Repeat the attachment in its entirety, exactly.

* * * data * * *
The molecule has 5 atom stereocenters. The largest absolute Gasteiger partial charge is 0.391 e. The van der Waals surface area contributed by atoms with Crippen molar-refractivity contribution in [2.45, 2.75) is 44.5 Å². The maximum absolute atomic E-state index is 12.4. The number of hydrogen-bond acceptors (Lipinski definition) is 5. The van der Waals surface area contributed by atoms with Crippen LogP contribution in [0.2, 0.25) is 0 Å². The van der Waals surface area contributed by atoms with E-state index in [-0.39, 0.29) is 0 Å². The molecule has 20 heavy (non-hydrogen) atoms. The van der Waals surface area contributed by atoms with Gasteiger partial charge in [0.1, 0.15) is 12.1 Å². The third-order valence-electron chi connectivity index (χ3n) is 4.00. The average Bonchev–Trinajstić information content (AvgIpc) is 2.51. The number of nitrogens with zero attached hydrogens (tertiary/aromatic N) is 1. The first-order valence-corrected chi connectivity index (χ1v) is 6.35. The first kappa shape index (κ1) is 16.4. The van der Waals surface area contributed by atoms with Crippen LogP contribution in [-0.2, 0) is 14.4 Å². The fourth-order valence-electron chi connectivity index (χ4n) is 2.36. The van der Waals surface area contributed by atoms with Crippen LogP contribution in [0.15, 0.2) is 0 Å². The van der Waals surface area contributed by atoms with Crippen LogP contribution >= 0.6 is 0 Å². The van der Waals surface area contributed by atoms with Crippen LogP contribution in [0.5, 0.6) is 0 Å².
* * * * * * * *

The molecule has 5 atom stereocenters. The largest absolute Gasteiger partial charge is 0.391 e. The van der Waals surface area contributed by atoms with Crippen molar-refractivity contribution in [2.45, 2.75) is 44.5 Å². The maximum absolute atomic E-state index is 12.4. The number of hydrogen-bond acceptors (Lipinski definition) is 5. The van der Waals surface area contributed by atoms with Crippen LogP contribution in [0.2, 0.25) is 0 Å². The van der Waals surface area contributed by atoms with E-state index in [-0.39, 0.29) is 0 Å². The molecule has 20 heavy (non-hydrogen) atoms. The van der Waals surface area contributed by atoms with Gasteiger partial charge in [0.1, 0.15) is 12.1 Å². The third-order valence-electron chi connectivity index (χ3n) is 4.00. The average Bonchev–Trinajstić information content (AvgIpc) is 2.51. The number of nitrogens with zero attached hydrogens (tertiary/aromatic N) is 1. The first-order valence-corrected chi connectivity index (χ1v) is 6.35. The first kappa shape index (κ1) is 16.4. The van der Waals surface area contributed by atoms with Crippen LogP contribution in [-0.2, 0) is 14.4 Å². The fourth-order valence-electron chi connectivity index (χ4n) is 2.36. The van der Waals surface area contributed by atoms with Crippen LogP contribution in [0.15, 0.2) is 0 Å². The van der Waals surface area contributed by atoms with Crippen LogP contribution >= 0.6 is 0 Å². The van der Waals surface area contributed by atoms with Crippen LogP contribution in [0.5, 0.6) is 0 Å².